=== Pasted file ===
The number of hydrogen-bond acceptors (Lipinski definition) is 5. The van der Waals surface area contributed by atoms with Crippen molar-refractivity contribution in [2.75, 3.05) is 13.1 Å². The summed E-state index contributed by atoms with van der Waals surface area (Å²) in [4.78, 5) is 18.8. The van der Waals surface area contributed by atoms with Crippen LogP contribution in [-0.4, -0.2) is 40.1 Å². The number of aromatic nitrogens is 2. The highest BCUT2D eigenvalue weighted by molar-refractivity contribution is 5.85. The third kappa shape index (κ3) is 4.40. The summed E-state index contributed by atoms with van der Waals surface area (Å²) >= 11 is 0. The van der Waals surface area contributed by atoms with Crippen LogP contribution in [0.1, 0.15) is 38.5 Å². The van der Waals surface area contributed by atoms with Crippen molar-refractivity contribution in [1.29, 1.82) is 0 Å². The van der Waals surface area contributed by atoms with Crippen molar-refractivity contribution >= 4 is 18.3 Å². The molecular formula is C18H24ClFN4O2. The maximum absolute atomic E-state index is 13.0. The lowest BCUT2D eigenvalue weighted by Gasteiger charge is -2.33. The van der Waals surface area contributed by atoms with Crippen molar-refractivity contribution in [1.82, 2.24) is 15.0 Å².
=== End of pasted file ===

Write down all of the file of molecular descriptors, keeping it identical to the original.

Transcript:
The number of hydrogen-bond acceptors (Lipinski definition) is 5. The van der Waals surface area contributed by atoms with Crippen molar-refractivity contribution in [2.75, 3.05) is 13.1 Å². The summed E-state index contributed by atoms with van der Waals surface area (Å²) in [4.78, 5) is 18.8. The van der Waals surface area contributed by atoms with Crippen LogP contribution in [-0.4, -0.2) is 40.1 Å². The number of aromatic nitrogens is 2. The highest BCUT2D eigenvalue weighted by molar-refractivity contribution is 5.85. The third kappa shape index (κ3) is 4.40. The summed E-state index contributed by atoms with van der Waals surface area (Å²) >= 11 is 0. The van der Waals surface area contributed by atoms with Crippen LogP contribution in [0.1, 0.15) is 38.5 Å². The van der Waals surface area contributed by atoms with Crippen molar-refractivity contribution in [1.29, 1.82) is 0 Å². The van der Waals surface area contributed by atoms with Crippen molar-refractivity contribution >= 4 is 18.3 Å². The molecular formula is C18H24ClFN4O2. The maximum absolute atomic E-state index is 13.0. The lowest BCUT2D eigenvalue weighted by Gasteiger charge is -2.33. The van der Waals surface area contributed by atoms with Crippen molar-refractivity contribution in [1.82, 2.24) is 15.0 Å².